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Sandwich tern

Sterna Sandvicensis

While similar in size to a black-headed gull, sandwich terns are easily distinguished by their slender wings, forked tail, crested black head and long black pointed bill with a yellow tip.

Named after Sandwich Bay in Kent, these terns are regularly seen around the Solent where breeding numbers have remained steady over the last few years thanks to habitat management and community engagement.

All about sandwich tern

Despite being the largest tern to breed in the UK, sandwich terns are surprisingly gentle, so are often found nesting with the more aggressive black-headed gulls to avoid predation.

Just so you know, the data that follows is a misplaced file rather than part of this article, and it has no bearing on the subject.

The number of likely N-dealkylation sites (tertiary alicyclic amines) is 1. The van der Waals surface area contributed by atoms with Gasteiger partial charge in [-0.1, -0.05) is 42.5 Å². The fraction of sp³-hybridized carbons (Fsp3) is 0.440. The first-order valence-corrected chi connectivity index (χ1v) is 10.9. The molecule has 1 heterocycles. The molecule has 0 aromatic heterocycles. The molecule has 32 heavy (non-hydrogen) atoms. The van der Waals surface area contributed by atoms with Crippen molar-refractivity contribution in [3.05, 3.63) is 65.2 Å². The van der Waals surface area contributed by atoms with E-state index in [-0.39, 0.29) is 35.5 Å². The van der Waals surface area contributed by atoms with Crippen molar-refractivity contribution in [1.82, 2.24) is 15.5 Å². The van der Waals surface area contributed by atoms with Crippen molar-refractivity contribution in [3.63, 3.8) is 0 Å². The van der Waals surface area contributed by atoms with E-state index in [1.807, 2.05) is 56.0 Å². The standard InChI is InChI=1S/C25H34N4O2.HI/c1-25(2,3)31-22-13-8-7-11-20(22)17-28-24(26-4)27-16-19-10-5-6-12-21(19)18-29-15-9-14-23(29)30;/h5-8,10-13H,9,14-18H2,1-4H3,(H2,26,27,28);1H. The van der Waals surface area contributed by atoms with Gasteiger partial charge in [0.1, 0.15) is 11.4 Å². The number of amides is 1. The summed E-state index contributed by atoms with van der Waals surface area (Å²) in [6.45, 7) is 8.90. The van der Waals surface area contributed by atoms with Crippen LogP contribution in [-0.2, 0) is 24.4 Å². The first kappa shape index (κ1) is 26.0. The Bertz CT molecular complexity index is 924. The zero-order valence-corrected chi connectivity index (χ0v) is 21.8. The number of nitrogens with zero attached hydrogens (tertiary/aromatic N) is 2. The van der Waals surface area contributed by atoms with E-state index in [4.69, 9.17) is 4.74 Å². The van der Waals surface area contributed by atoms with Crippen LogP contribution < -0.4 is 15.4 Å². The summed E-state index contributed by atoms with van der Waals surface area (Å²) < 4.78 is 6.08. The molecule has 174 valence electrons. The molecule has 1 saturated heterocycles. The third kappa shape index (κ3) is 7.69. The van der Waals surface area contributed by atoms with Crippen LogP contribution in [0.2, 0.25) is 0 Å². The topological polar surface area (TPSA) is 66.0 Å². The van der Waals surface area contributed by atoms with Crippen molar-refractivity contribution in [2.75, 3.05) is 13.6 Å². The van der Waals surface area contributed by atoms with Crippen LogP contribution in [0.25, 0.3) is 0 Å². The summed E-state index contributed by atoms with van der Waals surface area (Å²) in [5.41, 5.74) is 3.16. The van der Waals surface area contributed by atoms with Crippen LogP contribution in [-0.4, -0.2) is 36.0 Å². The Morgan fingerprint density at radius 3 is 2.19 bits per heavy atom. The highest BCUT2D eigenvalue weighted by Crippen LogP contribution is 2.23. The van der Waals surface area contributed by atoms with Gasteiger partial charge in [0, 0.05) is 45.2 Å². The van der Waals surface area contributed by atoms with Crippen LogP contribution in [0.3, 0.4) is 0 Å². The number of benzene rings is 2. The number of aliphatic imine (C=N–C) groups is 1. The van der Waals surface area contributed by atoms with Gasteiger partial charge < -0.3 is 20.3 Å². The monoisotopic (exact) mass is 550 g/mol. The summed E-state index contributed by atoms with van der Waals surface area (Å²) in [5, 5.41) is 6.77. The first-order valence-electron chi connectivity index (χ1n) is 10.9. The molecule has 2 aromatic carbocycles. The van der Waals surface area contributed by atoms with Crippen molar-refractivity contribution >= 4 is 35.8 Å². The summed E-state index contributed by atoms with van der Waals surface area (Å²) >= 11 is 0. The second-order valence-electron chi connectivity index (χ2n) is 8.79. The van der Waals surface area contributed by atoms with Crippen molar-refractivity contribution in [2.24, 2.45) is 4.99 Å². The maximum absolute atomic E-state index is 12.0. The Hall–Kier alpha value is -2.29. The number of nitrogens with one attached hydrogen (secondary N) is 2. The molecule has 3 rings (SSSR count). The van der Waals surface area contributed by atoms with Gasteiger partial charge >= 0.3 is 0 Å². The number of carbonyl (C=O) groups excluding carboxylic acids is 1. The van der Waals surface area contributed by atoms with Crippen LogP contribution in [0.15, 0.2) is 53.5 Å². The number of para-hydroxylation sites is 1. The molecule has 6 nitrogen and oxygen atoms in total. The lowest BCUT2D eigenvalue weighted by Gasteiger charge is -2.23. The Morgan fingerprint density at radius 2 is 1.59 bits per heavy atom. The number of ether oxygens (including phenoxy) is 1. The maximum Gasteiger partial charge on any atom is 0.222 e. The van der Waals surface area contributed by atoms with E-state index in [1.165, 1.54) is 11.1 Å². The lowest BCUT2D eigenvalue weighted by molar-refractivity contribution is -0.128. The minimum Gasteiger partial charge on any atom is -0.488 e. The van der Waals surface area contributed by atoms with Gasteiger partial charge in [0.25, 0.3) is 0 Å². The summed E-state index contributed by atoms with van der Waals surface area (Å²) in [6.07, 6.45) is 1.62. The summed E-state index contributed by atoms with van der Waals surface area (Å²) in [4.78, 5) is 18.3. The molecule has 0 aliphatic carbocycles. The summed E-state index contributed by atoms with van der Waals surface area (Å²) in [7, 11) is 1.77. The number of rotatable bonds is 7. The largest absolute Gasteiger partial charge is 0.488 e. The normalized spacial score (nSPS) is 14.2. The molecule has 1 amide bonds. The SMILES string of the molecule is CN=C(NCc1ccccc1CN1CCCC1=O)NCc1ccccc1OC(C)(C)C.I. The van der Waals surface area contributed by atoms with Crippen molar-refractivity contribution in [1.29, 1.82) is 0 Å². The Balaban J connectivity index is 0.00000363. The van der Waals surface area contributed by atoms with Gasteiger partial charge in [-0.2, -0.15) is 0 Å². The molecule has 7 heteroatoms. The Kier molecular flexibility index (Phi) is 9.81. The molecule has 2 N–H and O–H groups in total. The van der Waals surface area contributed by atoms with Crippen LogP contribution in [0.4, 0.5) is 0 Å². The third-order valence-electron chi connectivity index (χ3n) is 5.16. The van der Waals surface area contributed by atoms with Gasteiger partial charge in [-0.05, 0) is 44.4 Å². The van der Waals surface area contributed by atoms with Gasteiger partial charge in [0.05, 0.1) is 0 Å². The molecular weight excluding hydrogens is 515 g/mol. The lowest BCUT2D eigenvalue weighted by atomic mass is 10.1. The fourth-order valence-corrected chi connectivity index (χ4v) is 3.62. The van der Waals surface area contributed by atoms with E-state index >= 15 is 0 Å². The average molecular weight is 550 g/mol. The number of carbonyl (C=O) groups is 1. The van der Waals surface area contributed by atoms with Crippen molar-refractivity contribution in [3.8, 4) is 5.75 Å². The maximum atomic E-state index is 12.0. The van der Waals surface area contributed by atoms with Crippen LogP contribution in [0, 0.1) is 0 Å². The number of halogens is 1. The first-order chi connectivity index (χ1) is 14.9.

Their courtship is both elaborate and noisy with pairs lifting high into the sky, often accompanied by several other birds, before executing a fast, downward dive flying very close to each other, or even on occasion touching.

Though the young fly after 28–30 days, they will continue to be cared for by their parents for a further 3 months.

Local spotlight

The Solent remains a stronghold for breeding sandwich terns.  Whilst these birds are not strictly monogamous, if a pair successfully breeds for 4 years they will probably remain together for life.

Conservation status

UK conservation status is amber as annual productivity is highly variable due mainly to predation.

Did you know?

While most sandwich terns migrate, around 65 birds have been recorded as over-wintering around the UK’s coastline, including the Solent.